Further reading: Laura Arppe, Juha A. Karhu, Sergey Vartanyan, Dorothée G. Drucker, Heli Etu-Sihvola, Hervé Bocherens. Thriving or surviving? The isotopic record of the Wrangel Island woolly mammoth population. Quaternary Science Reviews, 2019; 222: 105884 DOI: 10.1016/j.quascirev.2019.105884

Saturday, 14 May 2022


Dall's Porpoise
These delightfully friendly and super smart fellows are Dall's porpoise. 

In the Kwak̓wala language of the Kwakiutl or Kwakwaka'wakw, speakers of Kwak'wala, of the Pacific Northwest, a blowhole is known as a ka̱'was, whether on a dolphin (porpoise) or whale and a porpoise is known as a k̓ulut̕a

In the Pacific Northwest, we see many of their kind — the shy, blunt-nosed harbour porpoise, the social and herd-minded Pacific white-sided dolphin and the showy and social Dall's porpoise.  

Of these, the Dall's porpoise is a particular favourite. These speedy muscular black and white showboats like to ride the bow waves of passing boats — something they clearly enjoy and a thrill for everyone on board the vessel. If you slow down, they will often whisk away, but give them a chance to race you and they may stay with you all afternoon. 

Harbour porpoises are the complete opposite. You are much more likely to see their solid black bodies and wee fin skimming through the waves across the bay as they try to avoid you entirely. Harbour porpoise prefer quiet sheltered shorelines, often exploring solo or in small groups of two or three.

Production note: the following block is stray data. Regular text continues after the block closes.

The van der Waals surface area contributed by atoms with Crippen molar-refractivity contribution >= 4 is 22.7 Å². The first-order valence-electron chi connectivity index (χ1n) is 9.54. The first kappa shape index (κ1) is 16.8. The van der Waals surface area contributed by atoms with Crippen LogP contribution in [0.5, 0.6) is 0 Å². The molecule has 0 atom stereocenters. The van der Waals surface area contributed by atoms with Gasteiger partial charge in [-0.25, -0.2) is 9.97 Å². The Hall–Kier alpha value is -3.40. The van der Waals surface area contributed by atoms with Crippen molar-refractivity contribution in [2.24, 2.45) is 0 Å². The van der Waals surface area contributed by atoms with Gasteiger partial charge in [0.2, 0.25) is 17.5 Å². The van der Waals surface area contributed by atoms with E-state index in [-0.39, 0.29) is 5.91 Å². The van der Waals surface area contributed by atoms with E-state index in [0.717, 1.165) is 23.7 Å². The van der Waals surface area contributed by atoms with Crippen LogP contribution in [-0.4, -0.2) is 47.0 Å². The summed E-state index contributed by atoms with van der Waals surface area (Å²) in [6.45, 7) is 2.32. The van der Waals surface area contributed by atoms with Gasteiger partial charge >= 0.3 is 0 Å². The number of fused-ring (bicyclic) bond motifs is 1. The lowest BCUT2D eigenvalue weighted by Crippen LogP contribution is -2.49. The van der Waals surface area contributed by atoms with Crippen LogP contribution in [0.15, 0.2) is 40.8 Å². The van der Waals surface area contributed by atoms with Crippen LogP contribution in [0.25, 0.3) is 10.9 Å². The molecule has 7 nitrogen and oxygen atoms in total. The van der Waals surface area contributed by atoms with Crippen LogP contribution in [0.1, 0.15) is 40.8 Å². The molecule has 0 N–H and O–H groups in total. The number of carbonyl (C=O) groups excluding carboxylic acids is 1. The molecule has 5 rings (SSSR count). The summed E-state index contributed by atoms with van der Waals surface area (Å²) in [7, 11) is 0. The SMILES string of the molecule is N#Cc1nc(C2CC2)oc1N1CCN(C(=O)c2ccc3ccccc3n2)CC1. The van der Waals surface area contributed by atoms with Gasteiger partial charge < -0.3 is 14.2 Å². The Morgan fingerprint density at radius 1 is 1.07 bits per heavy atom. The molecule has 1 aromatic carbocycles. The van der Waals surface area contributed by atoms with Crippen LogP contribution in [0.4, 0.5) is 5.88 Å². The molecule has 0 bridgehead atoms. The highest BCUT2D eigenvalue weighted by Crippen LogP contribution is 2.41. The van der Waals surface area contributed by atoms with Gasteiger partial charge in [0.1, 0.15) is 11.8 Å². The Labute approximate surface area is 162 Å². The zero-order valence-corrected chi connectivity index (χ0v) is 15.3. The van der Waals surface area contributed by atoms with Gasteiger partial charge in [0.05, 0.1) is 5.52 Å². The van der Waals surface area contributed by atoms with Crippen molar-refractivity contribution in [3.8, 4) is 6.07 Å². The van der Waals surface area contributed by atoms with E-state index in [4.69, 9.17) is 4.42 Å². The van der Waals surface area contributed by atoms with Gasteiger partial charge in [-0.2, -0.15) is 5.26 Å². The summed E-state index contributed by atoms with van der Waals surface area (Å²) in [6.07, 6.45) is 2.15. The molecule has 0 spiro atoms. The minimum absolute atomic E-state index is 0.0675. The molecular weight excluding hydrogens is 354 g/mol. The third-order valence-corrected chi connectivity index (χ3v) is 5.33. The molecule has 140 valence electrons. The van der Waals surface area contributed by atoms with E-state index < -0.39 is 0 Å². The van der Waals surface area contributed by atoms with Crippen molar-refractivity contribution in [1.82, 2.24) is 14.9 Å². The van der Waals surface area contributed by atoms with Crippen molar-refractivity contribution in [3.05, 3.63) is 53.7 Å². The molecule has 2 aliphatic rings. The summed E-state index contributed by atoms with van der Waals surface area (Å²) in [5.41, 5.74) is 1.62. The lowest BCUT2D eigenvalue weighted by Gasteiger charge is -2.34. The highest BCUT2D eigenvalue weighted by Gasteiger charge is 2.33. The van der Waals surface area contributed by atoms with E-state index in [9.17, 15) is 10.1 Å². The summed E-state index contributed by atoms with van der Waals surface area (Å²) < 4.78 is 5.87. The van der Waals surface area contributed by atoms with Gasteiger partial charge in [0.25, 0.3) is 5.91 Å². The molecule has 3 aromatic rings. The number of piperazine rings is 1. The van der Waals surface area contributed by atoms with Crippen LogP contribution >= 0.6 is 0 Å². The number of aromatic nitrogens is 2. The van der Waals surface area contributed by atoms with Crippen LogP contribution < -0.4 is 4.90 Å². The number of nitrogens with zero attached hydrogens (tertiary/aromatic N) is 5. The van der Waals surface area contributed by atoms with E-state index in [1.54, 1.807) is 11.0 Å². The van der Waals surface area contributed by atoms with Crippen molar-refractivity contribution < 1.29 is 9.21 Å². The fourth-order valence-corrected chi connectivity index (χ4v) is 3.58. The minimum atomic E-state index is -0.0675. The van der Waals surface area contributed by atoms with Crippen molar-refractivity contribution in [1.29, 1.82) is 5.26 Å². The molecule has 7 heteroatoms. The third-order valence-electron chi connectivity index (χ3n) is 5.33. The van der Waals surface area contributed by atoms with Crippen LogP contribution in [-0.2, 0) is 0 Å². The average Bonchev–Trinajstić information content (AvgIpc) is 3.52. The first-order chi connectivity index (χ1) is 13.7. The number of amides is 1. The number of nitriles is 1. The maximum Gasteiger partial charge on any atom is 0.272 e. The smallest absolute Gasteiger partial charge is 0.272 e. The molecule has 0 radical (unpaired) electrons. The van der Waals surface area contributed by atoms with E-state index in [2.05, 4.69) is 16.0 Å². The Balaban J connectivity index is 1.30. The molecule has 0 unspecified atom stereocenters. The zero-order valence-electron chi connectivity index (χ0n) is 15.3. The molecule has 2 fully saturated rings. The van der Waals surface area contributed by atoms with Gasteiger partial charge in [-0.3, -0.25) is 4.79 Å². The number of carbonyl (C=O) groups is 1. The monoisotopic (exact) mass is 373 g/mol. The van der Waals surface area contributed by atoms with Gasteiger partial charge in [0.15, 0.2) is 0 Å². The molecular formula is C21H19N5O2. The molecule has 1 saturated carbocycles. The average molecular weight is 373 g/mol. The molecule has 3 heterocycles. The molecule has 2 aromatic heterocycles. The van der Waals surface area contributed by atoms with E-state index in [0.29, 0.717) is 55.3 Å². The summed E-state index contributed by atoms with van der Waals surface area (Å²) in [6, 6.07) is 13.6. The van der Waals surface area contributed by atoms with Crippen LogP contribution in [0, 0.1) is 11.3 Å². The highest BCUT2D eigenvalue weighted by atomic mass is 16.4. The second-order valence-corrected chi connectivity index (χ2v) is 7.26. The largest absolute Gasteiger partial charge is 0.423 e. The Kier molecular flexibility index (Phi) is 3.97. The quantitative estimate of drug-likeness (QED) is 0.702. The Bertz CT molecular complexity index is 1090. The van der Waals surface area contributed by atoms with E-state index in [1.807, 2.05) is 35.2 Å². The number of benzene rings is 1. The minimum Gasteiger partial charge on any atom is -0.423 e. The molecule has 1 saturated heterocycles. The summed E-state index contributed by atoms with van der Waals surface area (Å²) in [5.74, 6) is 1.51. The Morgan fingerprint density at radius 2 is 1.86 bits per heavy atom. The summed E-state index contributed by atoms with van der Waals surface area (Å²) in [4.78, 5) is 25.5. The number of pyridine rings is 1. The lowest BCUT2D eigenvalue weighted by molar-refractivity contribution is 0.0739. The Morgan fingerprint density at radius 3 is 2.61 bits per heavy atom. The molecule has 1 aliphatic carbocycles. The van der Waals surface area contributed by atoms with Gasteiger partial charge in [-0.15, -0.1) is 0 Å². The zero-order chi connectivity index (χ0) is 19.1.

We sometimes see these lovely marine mammals represented in the art of the First Nations in the Pacific Northwest, particularly along the coast of British Columbia. You will know them from their rather rectangular artistic depiction with a pronounced snout and lacking teeth (though they have them) used to portray killer whales or orca. 

As a group, even considering the shy Harbour porpoise, these marine mammals are social and playful. Humpback whales are fond of them and you will sometimes see them hanging out altogether in the bays and inlets or near the shore. 

They are quite vocal, making lots of distinctive and interesting noises in the water. They squeak, squawk and use body language — leaping from the water while snapping their jaws and slapping their tails on the surface. They love to blow bubbles, will swim right up to you for a kiss and cuddle.